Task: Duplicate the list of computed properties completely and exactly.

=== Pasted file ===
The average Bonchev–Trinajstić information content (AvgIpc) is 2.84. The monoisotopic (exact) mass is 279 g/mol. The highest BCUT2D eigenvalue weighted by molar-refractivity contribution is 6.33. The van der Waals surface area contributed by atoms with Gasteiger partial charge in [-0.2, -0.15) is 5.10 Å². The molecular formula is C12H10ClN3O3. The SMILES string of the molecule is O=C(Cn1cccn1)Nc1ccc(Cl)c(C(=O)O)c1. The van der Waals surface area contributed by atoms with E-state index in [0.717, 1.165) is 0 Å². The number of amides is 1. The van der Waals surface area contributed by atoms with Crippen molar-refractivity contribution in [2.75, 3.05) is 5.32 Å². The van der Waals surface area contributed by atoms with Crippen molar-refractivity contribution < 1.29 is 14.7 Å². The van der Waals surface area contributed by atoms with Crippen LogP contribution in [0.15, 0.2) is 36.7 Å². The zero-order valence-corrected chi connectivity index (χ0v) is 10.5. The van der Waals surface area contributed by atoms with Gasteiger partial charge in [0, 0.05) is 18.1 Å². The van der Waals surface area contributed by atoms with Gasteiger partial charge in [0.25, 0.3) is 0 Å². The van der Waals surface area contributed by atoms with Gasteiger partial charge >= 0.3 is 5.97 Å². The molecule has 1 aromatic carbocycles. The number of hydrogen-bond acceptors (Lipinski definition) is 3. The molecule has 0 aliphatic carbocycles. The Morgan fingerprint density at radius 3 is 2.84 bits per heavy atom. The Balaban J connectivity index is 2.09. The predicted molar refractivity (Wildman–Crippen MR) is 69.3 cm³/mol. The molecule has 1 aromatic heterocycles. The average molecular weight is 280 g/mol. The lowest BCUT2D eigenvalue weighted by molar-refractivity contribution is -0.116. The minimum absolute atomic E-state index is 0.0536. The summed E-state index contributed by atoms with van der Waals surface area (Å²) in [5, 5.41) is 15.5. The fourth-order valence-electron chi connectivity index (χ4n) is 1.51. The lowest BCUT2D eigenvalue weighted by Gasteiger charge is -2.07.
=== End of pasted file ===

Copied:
The average Bonchev–Trinajstić information content (AvgIpc) is 2.84. The monoisotopic (exact) mass is 279 g/mol. The highest BCUT2D eigenvalue weighted by molar-refractivity contribution is 6.33. The van der Waals surface area contributed by atoms with Gasteiger partial charge in [-0.2, -0.15) is 5.10 Å². The molecular formula is C12H10ClN3O3. The SMILES string of the molecule is O=C(Cn1cccn1)Nc1ccc(Cl)c(C(=O)O)c1. The van der Waals surface area contributed by atoms with E-state index in [0.717, 1.165) is 0 Å². The number of amides is 1. The van der Waals surface area contributed by atoms with Crippen molar-refractivity contribution in [2.75, 3.05) is 5.32 Å². The van der Waals surface area contributed by atoms with Crippen molar-refractivity contribution < 1.29 is 14.7 Å². The van der Waals surface area contributed by atoms with Crippen LogP contribution in [0.15, 0.2) is 36.7 Å². The zero-order valence-corrected chi connectivity index (χ0v) is 10.5. The van der Waals surface area contributed by atoms with Gasteiger partial charge in [0, 0.05) is 18.1 Å². The van der Waals surface area contributed by atoms with Gasteiger partial charge in [0.25, 0.3) is 0 Å². The van der Waals surface area contributed by atoms with Gasteiger partial charge >= 0.3 is 5.97 Å². The molecule has 1 aromatic carbocycles. The number of hydrogen-bond acceptors (Lipinski definition) is 3. The molecule has 0 aliphatic carbocycles. The Morgan fingerprint density at radius 3 is 2.84 bits per heavy atom. The Balaban J connectivity index is 2.09. The predicted molar refractivity (Wildman–Crippen MR) is 69.3 cm³/mol. The molecule has 1 aromatic heterocycles. The average molecular weight is 280 g/mol. The lowest BCUT2D eigenvalue weighted by molar-refractivity contribution is -0.116. The minimum absolute atomic E-state index is 0.0536. The summed E-state index contributed by atoms with van der Waals surface area (Å²) in [5, 5.41) is 15.5. The fourth-order valence-electron chi connectivity index (χ4n) is 1.51. The lowest BCUT2D eigenvalue weighted by Gasteiger charge is -2.07.